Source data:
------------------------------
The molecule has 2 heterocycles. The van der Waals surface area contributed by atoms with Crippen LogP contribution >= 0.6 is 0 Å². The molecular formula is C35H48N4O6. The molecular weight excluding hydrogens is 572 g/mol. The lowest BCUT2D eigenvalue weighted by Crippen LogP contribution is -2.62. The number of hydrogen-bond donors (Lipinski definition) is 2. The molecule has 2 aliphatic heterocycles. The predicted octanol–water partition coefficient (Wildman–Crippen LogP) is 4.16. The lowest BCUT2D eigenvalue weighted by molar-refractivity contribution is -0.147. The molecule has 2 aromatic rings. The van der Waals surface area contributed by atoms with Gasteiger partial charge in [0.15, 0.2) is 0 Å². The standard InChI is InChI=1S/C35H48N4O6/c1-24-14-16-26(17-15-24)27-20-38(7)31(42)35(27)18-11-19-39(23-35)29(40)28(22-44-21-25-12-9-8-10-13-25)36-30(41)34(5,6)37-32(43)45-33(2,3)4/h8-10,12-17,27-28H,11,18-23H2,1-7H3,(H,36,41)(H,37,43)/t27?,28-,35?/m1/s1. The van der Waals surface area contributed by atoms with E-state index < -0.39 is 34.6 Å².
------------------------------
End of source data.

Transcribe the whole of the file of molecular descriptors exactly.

The molecule has 2 heterocycles. The van der Waals surface area contributed by atoms with Crippen LogP contribution >= 0.6 is 0 Å². The molecular formula is C35H48N4O6. The molecular weight excluding hydrogens is 572 g/mol. The lowest BCUT2D eigenvalue weighted by Crippen LogP contribution is -2.62. The number of hydrogen-bond donors (Lipinski definition) is 2. The molecule has 2 aliphatic heterocycles. The predicted octanol–water partition coefficient (Wildman–Crippen LogP) is 4.16. The lowest BCUT2D eigenvalue weighted by molar-refractivity contribution is -0.147. The molecule has 2 aromatic rings. The van der Waals surface area contributed by atoms with Gasteiger partial charge in [0.15, 0.2) is 0 Å². The standard InChI is InChI=1S/C35H48N4O6/c1-24-14-16-26(17-15-24)27-20-38(7)31(42)35(27)18-11-19-39(23-35)29(40)28(22-44-21-25-12-9-8-10-13-25)36-30(41)34(5,6)37-32(43)45-33(2,3)4/h8-10,12-17,27-28H,11,18-23H2,1-7H3,(H,36,41)(H,37,43)/t27?,28-,35?/m1/s1. The van der Waals surface area contributed by atoms with E-state index < -0.39 is 34.6 Å².